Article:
11. Food security must be accorded high priority as in most other nations of the world because the Nation’s ability to feed itself is gradually dwindling in view of technological deficiency and increase in population. The National Assembly should, by law, set up a trust fund to set aside a substantial amount of money to be sourced from the Consolidated Revenue of the federation or the windfall from oil sales accrued in the last few years or such other sources as they may deem appropriate which should be deployed and dedicated solely towards the regeneration of the agricultural sector throughout the federation.

12. Appropriate instruments and guidelines should be put in place in order to monitor and evaluate all agricultural policies periodically. The agricultural research institutes should be adequately funded.

13. The Federal Government should hold in trust, control and facilitate the exploitation of all mineral resources in the country as enshrined by Section 44 (1.3) of the 1999 Constitution which states that: the entire property in and control of all minerals, mineral oils and natural gas in, under or upon any land in Nigeria or in, under or upon the territorial waters and the Exclusive Economic Zone of Nigeria shall vest in the Government of the Federation and shall be managed in such manner as may be prescribed by the National Assembly.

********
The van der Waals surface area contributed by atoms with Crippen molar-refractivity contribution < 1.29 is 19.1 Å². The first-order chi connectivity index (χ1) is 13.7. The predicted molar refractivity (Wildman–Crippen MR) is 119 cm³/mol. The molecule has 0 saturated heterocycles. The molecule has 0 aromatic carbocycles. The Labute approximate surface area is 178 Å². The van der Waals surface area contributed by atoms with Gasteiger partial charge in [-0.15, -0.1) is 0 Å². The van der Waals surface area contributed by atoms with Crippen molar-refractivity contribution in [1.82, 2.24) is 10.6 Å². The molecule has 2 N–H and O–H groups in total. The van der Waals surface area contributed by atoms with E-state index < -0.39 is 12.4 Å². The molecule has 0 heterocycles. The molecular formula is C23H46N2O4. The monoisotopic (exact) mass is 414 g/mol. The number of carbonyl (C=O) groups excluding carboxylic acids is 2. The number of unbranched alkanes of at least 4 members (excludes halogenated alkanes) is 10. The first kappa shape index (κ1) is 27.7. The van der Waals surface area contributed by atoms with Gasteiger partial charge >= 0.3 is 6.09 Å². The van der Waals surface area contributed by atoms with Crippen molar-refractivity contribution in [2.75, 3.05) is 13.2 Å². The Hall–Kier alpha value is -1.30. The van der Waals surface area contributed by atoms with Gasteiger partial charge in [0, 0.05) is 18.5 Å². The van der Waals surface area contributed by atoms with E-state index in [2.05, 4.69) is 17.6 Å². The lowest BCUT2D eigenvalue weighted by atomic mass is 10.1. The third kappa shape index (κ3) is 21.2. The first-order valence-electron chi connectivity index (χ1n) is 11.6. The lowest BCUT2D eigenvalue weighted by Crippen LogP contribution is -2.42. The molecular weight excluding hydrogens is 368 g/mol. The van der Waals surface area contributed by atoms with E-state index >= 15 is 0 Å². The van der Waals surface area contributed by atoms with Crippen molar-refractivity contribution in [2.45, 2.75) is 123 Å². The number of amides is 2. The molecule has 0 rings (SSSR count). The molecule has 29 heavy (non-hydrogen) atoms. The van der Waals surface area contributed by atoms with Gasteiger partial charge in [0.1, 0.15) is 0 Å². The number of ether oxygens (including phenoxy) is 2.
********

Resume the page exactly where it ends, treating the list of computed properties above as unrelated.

13. The revenue accruing from off-shore oil resources, which fall within the territorial waters and the 200 nautical miles by Exclusive Economic Zone guaranteed by international law and practice, belongs to the entire federation and should not be subjected to the derivation principle.

14. The exploration of Oil, gas, bitumen and other minerals should be intensified in the Chad Basin, Benue Basins or troughs and other areas in order to exploit the abundant availability of the resources in the country. The National Assembly should, by law, set up a trust fund and allocate a substantial sum of money to be sourced from the Consolidated Revenue of the federation or the windfall from oil sales accrued in the last few years or such other sources as they may deem appropriate to be deployed and dedicated solely to a sustained exploration and exploitation of the resources in these and other areas.


15. The Nation should diversify its sources of energy for strategic reasons in line with the global trend since hydro-carbons are not renewable and the Nation has abundant renewable sources.

16. Desertification should be declared a National emergency because desert encroachment continues to devastate vast arable land and threatens the whole nation gradually as the Sahara is moving southwards fast. A National Desertification Commission should be established. It shall benefit from the agricultural trust fund recommended above. We strongly support the immediate establishment of the Solid Minerals Areas Development Commission and the allotment to it of commensurate means to ameliorate problems of the devastation of the ecology, erosion all caused by flooding and the depletion of fishing and agricultural activities in these areas.